About Larry

I live in Bandon on the southern Oregon coast and I've been riding for a long, long time, years, decades. We won't go there kiddies but believe me, it's been awhile. During that time I've done most of my riding on the road with occasional off-road forays, most of which were intentional. Some weren't. Until just a couple of years ago I'd never ridden a hack - that's sidecar to those who aren't familiar with the lingo. I figure riding a hack up Alaska's infamous Haul road all the way to Deadhorse should top off my torture tank for quite awhile.

About Mac

Mac hails from Robins, Iowa and has been riding bikes longer than most people have been around. He managed to torture his old BMW past the 100,000 mile mark and presently rides a Yamaha FJR. His newest ride, a 2008 Ural Patrol is waiting on the dealer's highest shelf until the flood waters recede after which they'll assemble it and turn it over to him. The fact that he's heading to Alaska for his first journey on a new rig should tell you all you need to know about him...

Saturday, August 9, 2008

August 7th - Back in the USA!

Lillooett was already baking as I left town early this morning. I had a brief continental breakfast at the Gold Panner Hotel, said goodbye to Jay and his wife and headed up the canyon on highway 99. The road is rough but the scenery is beautiful so I rode slow, stopping often for a last view of this mountainous area. A doe was standing so close to the road at one point I could have touched her nose when I rode by - at a very slow speed of course. Everything went pretty smooth until I reached the area south of Pemberton and there the road construction began in earnest. This lasted nearly all the way to Horseshoe Bay and was particularly bad in the area around Whistler. Like most things though, it eventually ended and I rode on to the border crossing at Blaine, WA where the waiting lines in both directions seemed unending. This seemed odd considering how short they were when Mac and I crossed over just a few weeks ago. When I finally got to the booth the girl asked the usual questions, checked my passport & bike license and sent me through.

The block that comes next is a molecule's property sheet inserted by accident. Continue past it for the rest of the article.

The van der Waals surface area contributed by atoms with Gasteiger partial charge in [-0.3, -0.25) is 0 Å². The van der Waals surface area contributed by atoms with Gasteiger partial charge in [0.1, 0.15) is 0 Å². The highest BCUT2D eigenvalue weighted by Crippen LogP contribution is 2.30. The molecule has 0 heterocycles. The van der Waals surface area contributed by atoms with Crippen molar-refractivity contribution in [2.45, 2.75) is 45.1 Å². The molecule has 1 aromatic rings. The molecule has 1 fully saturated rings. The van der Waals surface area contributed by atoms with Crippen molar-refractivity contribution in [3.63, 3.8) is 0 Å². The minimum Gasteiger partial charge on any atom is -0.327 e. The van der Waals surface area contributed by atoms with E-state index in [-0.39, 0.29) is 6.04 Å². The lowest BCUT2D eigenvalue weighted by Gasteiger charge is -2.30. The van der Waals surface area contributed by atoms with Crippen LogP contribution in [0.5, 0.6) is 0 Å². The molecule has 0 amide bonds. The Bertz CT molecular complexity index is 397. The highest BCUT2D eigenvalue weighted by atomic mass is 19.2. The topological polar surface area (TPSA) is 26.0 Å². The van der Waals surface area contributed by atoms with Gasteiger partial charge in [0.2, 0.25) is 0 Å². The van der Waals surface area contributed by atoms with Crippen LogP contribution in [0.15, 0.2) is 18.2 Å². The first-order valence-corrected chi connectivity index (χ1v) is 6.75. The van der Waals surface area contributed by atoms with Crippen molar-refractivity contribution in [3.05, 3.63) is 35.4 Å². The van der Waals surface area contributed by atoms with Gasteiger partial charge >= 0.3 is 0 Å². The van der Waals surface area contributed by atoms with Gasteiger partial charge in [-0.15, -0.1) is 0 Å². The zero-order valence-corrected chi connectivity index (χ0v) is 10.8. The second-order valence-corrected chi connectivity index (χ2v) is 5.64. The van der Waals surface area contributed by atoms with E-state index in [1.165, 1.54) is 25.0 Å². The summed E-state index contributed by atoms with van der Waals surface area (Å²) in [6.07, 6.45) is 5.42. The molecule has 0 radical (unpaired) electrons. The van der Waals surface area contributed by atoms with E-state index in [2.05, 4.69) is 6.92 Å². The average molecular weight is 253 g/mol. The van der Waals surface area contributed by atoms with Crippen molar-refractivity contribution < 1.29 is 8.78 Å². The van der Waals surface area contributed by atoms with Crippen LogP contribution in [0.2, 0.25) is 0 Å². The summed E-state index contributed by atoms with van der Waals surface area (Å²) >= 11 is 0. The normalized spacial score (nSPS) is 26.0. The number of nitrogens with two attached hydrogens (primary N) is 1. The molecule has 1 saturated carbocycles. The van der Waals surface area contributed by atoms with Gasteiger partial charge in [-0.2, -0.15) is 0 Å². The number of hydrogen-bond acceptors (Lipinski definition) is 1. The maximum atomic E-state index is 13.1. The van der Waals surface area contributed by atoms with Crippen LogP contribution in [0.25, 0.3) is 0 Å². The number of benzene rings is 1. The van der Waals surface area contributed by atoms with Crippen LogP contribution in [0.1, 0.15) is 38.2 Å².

The weather continued to be scorching hot so I watched for a campground sign as I rode down
I-5 towards Seattle. Just below Bellingham I saw a kid pushing his HD chopper so I pulled over to see what's up. His tank was bone dry he said so I donated a gallon or so to the cause. What a kid, he was sporting more facial hardware and tattoos than I've seen in quite awhile. All of that aside, he was grateful for the benzino and when his bike started I headed south again. My payback for being snotty to the old HD geezer in Dease Lake a few days ago. Mr. Nice Guy...

Spotting the sign for Wenberg State Park located 20 or so miles north of Seattle I chose it for my final night's camp out. The basic tent sites run $19.00 - sorry, no change for a twenty so I donated the extra buck to who knows who and settled in for the night. Next morning I awoke to the loudest snorer on the planet, honest to God I've never heard anyone pump air like that guy and eventually I heard his wife jab him (or whatever). He let out a bellow and a few snorts, then went back at it again. Clean living?

While eating breakfast I was visited by one of the local camp kitties begging for food. From the looks of her she wasn't missing very many but I'm a sucker for beggar cats so I fabbed a bowl out of aluminum foil and passed over the remainder of my milk. She drank down two rounds, then took a break mid-way on number three. Happy kitty.

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